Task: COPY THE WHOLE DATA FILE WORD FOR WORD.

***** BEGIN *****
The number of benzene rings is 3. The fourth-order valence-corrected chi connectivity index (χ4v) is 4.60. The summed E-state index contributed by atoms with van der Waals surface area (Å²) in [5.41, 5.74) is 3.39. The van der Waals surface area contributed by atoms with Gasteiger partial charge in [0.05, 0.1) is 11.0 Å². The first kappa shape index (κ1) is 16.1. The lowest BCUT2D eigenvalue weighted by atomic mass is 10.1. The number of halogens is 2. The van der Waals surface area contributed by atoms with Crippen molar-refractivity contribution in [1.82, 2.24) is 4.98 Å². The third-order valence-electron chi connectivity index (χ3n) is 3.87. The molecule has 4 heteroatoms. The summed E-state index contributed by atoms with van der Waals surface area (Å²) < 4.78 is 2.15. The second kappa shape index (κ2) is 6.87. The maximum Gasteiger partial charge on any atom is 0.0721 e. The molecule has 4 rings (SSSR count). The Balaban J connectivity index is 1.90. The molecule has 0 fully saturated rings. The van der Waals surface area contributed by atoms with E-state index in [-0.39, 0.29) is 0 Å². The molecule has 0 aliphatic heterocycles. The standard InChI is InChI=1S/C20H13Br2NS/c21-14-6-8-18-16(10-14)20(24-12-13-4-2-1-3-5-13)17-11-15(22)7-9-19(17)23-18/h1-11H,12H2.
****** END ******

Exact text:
The number of benzene rings is 3. The fourth-order valence-corrected chi connectivity index (χ4v) is 4.60. The summed E-state index contributed by atoms with van der Waals surface area (Å²) in [5.41, 5.74) is 3.39. The van der Waals surface area contributed by atoms with Gasteiger partial charge in [0.05, 0.1) is 11.0 Å². The first kappa shape index (κ1) is 16.1. The lowest BCUT2D eigenvalue weighted by atomic mass is 10.1. The number of halogens is 2. The van der Waals surface area contributed by atoms with Crippen molar-refractivity contribution in [1.82, 2.24) is 4.98 Å². The third-order valence-electron chi connectivity index (χ3n) is 3.87. The molecule has 4 heteroatoms. The summed E-state index contributed by atoms with van der Waals surface area (Å²) < 4.78 is 2.15. The second kappa shape index (κ2) is 6.87. The maximum Gasteiger partial charge on any atom is 0.0721 e. The molecule has 4 rings (SSSR count). The Balaban J connectivity index is 1.90. The molecule has 0 fully saturated rings. The van der Waals surface area contributed by atoms with E-state index in [-0.39, 0.29) is 0 Å². The molecule has 0 aliphatic heterocycles. The standard InChI is InChI=1S/C20H13Br2NS/c21-14-6-8-18-16(10-14)20(24-12-13-4-2-1-3-5-13)17-11-15(22)7-9-19(17)23-18/h1-11H,12H2.